Many exteriors in the first season were shot at the RKO Pictures backlot, called "Forty Acres", a facility later used for the fictional, idealized small town of Mayberry, North Carolina, on The Andy Griffith Show. Hillsides in Culver City, city streets of downtown Los Angeles, or residential areas of the San Fernando Valley were sometimes used as exteriors during all six seasons. In later seasons, filming occurred on sound stages, with exterior shots, such as cars driving along roadways, shot as second-unit material, often with doubles at the wheel. Establishing shots of Queen of Angels Hospital in the Echo Park section of Los Angeles were often used in episodes (such as "The Face and the Voice") during the second season, although the hospital was identified as "Mercy General". Another Los Angeles stock-footage landmark was the Griffith Observatory, which had several different "cameos" in the series, first serving as Jor-El's home/laboratory. Aside from a few clips of New York City in "Superman on Earth", most, if not all, of the stock clips used to depict Metropolis are of the Los Angeles area.

Opening sequence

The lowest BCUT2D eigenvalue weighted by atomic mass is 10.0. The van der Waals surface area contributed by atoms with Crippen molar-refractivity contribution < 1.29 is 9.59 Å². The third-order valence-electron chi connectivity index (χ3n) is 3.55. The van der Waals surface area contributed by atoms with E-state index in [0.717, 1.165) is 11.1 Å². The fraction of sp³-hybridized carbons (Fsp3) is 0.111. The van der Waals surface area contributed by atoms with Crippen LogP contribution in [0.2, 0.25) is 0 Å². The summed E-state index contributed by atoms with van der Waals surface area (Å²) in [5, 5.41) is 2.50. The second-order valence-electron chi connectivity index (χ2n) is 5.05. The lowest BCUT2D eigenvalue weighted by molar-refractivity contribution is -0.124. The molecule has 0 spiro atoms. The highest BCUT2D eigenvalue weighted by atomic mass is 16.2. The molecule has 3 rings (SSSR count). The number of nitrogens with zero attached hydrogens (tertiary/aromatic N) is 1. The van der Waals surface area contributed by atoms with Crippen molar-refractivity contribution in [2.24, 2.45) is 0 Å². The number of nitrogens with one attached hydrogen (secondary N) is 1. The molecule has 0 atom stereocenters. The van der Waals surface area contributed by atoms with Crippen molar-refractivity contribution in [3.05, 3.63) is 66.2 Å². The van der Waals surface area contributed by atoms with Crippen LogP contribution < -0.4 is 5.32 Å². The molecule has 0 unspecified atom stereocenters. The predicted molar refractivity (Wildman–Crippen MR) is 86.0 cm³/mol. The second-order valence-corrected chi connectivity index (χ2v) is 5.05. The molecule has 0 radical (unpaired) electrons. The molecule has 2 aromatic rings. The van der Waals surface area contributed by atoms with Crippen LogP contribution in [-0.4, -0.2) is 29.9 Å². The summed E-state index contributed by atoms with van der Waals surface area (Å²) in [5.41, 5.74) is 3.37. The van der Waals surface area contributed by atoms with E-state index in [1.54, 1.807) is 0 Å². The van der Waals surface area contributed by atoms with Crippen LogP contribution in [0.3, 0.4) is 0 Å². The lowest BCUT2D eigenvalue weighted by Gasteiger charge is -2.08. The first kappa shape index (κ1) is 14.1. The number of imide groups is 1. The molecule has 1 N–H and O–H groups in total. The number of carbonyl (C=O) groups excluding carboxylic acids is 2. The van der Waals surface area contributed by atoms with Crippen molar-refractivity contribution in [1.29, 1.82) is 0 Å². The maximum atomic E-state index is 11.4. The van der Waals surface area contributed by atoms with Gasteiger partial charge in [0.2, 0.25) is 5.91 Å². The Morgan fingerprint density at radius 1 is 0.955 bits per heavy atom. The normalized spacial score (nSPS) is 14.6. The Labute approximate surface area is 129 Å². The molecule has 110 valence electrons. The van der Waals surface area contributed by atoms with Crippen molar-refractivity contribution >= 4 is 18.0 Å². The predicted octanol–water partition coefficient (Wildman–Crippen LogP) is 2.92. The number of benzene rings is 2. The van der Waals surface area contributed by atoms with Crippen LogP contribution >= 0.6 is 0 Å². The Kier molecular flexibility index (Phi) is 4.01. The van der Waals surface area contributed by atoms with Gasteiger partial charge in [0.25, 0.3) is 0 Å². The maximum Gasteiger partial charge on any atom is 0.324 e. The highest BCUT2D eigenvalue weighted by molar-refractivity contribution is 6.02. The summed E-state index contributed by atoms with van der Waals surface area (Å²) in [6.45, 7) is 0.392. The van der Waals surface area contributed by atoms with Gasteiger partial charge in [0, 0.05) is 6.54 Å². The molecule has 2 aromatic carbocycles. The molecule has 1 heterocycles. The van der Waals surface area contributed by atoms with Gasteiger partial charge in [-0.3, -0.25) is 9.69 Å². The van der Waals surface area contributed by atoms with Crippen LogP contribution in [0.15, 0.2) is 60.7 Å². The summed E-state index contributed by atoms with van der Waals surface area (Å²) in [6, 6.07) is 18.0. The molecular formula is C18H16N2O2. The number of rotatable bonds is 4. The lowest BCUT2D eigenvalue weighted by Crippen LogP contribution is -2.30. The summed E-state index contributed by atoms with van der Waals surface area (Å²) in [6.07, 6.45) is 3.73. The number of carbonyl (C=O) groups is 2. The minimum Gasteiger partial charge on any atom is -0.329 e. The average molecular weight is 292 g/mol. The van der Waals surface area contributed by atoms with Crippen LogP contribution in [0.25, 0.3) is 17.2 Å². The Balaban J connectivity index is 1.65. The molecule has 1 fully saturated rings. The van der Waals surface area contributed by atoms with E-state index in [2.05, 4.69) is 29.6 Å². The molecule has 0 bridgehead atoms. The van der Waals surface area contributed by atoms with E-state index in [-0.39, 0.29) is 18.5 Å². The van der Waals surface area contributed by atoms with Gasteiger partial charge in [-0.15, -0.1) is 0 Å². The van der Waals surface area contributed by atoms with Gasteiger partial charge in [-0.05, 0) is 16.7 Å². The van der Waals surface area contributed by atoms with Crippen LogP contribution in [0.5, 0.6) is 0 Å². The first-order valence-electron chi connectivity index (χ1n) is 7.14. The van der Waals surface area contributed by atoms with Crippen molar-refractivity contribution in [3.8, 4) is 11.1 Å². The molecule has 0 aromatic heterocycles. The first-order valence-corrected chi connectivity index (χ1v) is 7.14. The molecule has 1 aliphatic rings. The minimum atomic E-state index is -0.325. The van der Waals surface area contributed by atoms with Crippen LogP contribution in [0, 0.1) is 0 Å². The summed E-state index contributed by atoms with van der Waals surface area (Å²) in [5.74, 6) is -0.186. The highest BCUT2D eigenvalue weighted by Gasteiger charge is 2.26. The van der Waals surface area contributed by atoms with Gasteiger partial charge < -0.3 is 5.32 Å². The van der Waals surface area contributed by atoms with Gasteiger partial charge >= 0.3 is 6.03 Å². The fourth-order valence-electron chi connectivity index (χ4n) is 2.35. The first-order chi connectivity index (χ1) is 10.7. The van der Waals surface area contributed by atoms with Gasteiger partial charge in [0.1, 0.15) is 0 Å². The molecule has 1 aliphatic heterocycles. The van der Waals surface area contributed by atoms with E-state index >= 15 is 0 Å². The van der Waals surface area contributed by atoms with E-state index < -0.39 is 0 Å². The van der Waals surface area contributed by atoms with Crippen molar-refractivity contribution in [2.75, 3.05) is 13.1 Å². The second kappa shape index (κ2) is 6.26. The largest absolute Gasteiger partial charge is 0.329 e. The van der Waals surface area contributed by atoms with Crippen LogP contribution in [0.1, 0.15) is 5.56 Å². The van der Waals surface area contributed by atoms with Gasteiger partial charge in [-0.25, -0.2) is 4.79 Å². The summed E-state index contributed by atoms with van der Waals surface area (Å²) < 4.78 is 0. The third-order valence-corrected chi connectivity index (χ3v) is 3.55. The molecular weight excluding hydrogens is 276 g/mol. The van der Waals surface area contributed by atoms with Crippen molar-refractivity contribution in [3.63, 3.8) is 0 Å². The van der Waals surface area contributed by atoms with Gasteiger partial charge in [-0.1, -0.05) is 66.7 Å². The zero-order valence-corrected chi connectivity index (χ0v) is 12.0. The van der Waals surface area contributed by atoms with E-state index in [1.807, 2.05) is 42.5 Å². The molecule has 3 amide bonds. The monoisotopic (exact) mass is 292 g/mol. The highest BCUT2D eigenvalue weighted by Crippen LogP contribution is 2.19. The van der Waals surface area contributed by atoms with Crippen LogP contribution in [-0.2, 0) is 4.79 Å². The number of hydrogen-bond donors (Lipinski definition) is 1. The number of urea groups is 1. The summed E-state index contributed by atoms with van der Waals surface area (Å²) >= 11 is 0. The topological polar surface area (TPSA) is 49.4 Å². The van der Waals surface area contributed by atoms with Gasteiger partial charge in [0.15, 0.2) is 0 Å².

Hollywood, Ca.-First National Bank Building-1927
The First National Bank served as one of the Metropolis backdrops.[5]

The show's title card (see infobox above right) imitated the three-dimensional lettering of the comic book covers. Occasional confusion arises about the article "the," since it was spoken by narrators in voice-overs. Some references title the show "The Adventures of Superman"; other books, as well as TV Guide listings, simply label the show "Superman". The onscreen title of the show is Adventures of Superman, with no article preceding "Adventures."

Bill Kennedy, framed by the show's theme music, voiced the opening narration of the show, expanded from that of the 1940s radio show and the 1940s Superman cartoons. The opening narration of the show set the stage for each program:

Kellogg, 'The Greatest Name In Cereals', presents the Adventures of Superman!

Faster than a speeding bullet! More powerful than a locomotive! Able to leap tall buildings at a single bound!

("Look! Up in the sky!" "It's a bird!" "It's a plane!" "It's Superman!")

Yes, it's Superman ... strange visitor from another planet, who came to Earth with powers and abilities far beyond those of mortal men! Superman ... who can change the course of mighty rivers, bend steel in his bare hands, and who, disguised as Clark Kent, mild-mannered reporter for a great metropolitan newspaper, fights a never-ending battle for truth, justice, and the American way!

And now, another exciting episode in the Adventures of Superman!

From the second season onward, the final sentence ("another exciting episode") was dropped. In later syndication, when Kellogg's was no longer the sponsor, the episode openings were re-edited to remove the opening line relating to the cereal company.

Music